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SpaceX, NASA get ready for first commercial taxi trip to International Space Station – National Post

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The Crew-1 launch is scheduled to blast off from Cape Canaveral, Florida, at 7:49 p.m. on Saturday, with docking at the station planned eight and a half hours later. If that attempt is scrapped, a backup launch would be set for 7:27 p.m. on Sunday with docking 27 hours later due to orbital mechanics.

Beyond becoming the U.S. space agency’s first regular commercial launch, the Crew-1 mission is also the first NASA-staffed mission licensed by the Federal Aviation Administration. The regulator is assuming responsibility for public safety because the flight will be conducted by a commercial company.

Hopkins, 51, an Air Force colonel and test pilot, will make his second sojourn to the space station, seven years after his first. He will be joined by three others on the mission:

Shannon Walker, 55, a physicist and Houston native, will serve her second stint on the orbiting lab.Victor Glover, 44, a Navy pilot from California, will be taking his first flight to space. He will be the first Black astronaut to stay on the space station for a full six-month rotation, according to NASA.Soichi Noguchi, 55, a Japanese astronaut and aeronautical engineer, has the most space experience among the crew and will become one of the very few people to leave the Earth on three vehicles: Russia’s Soyuz, the retired NASA Space Shuttle and the SpaceX Dragon.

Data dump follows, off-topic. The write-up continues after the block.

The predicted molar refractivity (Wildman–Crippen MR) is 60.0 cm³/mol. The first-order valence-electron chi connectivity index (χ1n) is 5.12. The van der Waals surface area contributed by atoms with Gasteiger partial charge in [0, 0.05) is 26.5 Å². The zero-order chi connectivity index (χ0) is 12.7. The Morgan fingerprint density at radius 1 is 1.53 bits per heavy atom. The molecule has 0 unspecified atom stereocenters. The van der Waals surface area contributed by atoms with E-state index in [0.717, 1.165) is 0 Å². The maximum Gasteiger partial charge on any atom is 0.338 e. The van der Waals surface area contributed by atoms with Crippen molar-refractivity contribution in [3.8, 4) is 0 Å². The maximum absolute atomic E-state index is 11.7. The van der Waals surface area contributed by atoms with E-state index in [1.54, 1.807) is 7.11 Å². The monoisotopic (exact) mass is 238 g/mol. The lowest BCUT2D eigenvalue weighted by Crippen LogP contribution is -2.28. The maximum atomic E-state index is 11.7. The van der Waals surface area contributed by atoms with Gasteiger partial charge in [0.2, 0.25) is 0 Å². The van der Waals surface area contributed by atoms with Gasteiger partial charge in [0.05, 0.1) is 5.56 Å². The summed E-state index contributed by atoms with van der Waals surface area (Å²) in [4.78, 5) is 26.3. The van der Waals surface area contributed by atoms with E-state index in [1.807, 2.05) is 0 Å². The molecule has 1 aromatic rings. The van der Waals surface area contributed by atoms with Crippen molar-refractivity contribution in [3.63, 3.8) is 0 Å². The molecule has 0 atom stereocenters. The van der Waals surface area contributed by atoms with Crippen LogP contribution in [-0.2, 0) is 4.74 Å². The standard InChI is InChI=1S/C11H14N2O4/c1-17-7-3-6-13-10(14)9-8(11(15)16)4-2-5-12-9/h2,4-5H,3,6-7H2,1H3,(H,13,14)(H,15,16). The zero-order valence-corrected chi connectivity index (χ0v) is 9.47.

The four astronauts will push the space station to maximum occupancy when they join the three people already there. That will require changes in how mission controllers schedule the daily exercise regimen for each crew member. There will also be a squeeze on personal quarters where the astronauts sleep and have time to themselves.

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Beaver moon eclipsed by Earth's shadow tonight | Georgia Straight Vancouver's News & Entertainment Weekly – Straight.com

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November’s full moon will undergo a partial eclipse after midnight Sunday (November 29) when it slides across the outer (penumbral) edge of Earth’s shadow during the early hours of November 30.

This moon—sometimes called the beaver moon because it comes at a time when beavers are stepping up activities to prepare for the cold winter months ahead—will rise in the east and climb the night sky until the start of the eclipse.

Because the full moon will not cross into the darkest part of our planet’s shadow (the umbra), the eclipse—which will affect about 83 percent of the satellite’s surface—will be seen as a darkening of the affected area.

The partial eclipse will start at 1:42 a.m., when the moon should be high overhead and to the southwest. The moon will take more than four hours to traverse the Earth’s penumbra.

When the moon sets, at 6:56 a.m. Vancouver time, it should be coloured orange.

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NOAA scientists discover new species of gelatinous animal near Puerto Rico – CTV News

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Scientists have discovered a new species of ctenophore, or comb jelly, near Puerto Rico.